Botanical flavourings on the horizon for food industry

Health continues to influence consumption choices, and attention on processing and production has increased among consumers. They are increasingly aware of the close link between food and health, and pay ever more attention to the ingredients found in the food products they buy. Healthy eating is also becoming ethical eating, as people’s awareness on sustainability is growing too: they not only want to know what is in the food they consume, but also how it is produced, what kind of resources have been used, and in what quantities. Therefore, the need for the food industry has become more pronounced in both for the retail and industrial markets, to meet consumer values – first of all the global value of “all natural”. To respond to these demands, manufacturers must be able to provide food products with the synthetic ingredient content reduced to a minimum, while maintaining product quality and shelf-life.

At the same time, governments are developing new regulations and guidelines in order to improve the food safety system. In particular, regulatory bodies are committed to reducing or abolishing certain substances previously permitted, such as synthetic flavourings and/ or additives. Their presence in food – although technically useful – may represent a concern for consumer health or environmental sustainability.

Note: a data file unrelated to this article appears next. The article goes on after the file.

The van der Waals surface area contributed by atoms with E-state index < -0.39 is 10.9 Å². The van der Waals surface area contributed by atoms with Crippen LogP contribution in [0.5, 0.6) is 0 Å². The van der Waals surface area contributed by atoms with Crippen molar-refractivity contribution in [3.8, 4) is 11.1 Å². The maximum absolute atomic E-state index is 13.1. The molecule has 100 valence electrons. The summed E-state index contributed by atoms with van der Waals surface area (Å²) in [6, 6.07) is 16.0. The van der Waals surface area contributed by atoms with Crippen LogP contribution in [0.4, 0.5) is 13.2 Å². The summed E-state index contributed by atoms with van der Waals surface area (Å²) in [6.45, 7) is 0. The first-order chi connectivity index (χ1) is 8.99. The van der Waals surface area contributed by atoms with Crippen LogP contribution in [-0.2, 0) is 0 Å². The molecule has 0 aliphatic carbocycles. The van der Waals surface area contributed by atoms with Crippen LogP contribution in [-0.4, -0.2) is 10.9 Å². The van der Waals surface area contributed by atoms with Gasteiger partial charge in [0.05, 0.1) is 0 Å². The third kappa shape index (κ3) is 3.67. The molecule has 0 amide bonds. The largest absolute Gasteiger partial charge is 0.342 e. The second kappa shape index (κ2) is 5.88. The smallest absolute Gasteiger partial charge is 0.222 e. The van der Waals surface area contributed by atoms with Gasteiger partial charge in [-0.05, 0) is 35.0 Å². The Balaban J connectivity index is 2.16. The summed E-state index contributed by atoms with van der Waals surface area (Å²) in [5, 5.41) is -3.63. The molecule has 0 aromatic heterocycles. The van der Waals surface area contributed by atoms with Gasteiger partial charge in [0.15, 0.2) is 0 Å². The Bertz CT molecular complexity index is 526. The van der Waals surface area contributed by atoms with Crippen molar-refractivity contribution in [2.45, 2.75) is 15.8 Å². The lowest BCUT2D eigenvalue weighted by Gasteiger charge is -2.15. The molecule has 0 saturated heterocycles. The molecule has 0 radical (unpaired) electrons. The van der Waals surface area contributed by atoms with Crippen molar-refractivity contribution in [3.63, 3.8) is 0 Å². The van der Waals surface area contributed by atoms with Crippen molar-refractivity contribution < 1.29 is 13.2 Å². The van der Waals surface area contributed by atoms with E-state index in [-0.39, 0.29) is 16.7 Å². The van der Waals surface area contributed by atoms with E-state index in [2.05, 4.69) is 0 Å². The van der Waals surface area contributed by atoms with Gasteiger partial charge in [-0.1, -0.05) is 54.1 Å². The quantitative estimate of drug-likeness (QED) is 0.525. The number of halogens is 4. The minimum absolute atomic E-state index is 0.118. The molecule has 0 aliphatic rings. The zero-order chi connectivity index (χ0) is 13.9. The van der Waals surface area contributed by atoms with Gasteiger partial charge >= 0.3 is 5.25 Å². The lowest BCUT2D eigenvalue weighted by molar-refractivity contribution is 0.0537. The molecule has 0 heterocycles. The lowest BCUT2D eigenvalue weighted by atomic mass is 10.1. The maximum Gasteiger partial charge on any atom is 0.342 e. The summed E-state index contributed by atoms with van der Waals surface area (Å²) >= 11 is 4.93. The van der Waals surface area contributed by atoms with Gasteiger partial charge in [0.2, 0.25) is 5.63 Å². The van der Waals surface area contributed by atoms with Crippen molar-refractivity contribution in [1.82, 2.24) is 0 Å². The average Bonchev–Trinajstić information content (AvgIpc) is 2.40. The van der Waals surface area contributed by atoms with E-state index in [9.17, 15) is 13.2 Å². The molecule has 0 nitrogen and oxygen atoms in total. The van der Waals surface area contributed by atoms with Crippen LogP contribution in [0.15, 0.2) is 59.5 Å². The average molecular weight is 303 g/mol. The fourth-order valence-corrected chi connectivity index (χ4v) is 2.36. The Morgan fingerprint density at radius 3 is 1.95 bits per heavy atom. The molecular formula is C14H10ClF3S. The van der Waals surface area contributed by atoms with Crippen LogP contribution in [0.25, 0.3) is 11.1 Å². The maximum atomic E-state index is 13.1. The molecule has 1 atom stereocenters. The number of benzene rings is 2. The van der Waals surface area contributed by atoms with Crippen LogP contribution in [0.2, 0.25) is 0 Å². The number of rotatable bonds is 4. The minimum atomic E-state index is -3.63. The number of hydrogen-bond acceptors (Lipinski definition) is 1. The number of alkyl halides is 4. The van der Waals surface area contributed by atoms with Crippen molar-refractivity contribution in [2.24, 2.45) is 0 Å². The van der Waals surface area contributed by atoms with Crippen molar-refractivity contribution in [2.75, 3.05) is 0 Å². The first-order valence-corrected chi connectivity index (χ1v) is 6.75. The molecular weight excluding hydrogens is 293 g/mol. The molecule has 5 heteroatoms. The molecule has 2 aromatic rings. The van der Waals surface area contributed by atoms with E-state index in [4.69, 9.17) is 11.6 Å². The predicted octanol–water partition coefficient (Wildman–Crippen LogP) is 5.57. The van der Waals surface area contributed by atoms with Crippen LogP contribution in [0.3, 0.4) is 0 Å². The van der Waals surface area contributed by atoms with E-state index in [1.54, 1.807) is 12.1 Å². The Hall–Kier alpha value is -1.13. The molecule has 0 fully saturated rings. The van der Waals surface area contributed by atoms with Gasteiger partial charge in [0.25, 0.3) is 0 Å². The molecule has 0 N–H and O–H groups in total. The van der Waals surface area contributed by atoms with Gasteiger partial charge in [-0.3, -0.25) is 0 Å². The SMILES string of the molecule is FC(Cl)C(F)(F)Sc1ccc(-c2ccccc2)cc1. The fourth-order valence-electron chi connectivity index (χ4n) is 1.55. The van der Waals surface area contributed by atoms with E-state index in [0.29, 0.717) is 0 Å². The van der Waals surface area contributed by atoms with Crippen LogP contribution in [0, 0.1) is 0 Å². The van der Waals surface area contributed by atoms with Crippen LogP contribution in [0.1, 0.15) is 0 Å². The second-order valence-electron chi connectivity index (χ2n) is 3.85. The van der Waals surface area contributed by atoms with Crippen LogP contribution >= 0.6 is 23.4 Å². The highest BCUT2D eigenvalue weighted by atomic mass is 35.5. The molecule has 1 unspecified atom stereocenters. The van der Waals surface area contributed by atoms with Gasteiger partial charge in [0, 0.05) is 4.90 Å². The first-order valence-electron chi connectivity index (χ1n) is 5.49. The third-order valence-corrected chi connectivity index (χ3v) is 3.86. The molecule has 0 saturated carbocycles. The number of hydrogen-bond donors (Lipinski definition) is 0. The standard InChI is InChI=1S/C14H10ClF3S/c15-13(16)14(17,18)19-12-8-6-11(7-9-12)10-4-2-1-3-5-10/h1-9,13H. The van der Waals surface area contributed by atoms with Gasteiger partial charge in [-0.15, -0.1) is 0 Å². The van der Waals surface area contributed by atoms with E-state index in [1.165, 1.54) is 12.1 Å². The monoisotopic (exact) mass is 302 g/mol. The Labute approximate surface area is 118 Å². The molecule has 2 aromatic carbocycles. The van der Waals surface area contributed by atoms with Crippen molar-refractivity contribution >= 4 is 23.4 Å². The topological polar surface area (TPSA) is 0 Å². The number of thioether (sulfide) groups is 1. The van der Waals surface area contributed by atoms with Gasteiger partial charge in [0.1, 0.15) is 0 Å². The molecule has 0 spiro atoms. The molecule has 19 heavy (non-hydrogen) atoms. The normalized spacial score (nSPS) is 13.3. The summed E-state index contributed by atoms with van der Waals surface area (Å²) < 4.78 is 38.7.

An effective solution for both producers and consumers is to be found in certain botanical extracts. The use of botanical flavourings to replace synthetic ones, or to provide a more natural and genuine taste, represents an innovative solution to address new challenges for food industry. Thanks to their particular polyphenol composition, some botanical extracts can offer the added benefit of an antioxidant effect on the matrix: this is achieved, for example, by inhibiting peroxidation and by chelating metal ions such as
iron and nickel, by which process they are removed from the food matrix. Chelated ions are no longer available as catalysts of oxidative reactions, thus reducing the oxidation rate of the whole food matrix.

This article is available in full in the Winter 2017 issue of Nutraceuticals Now

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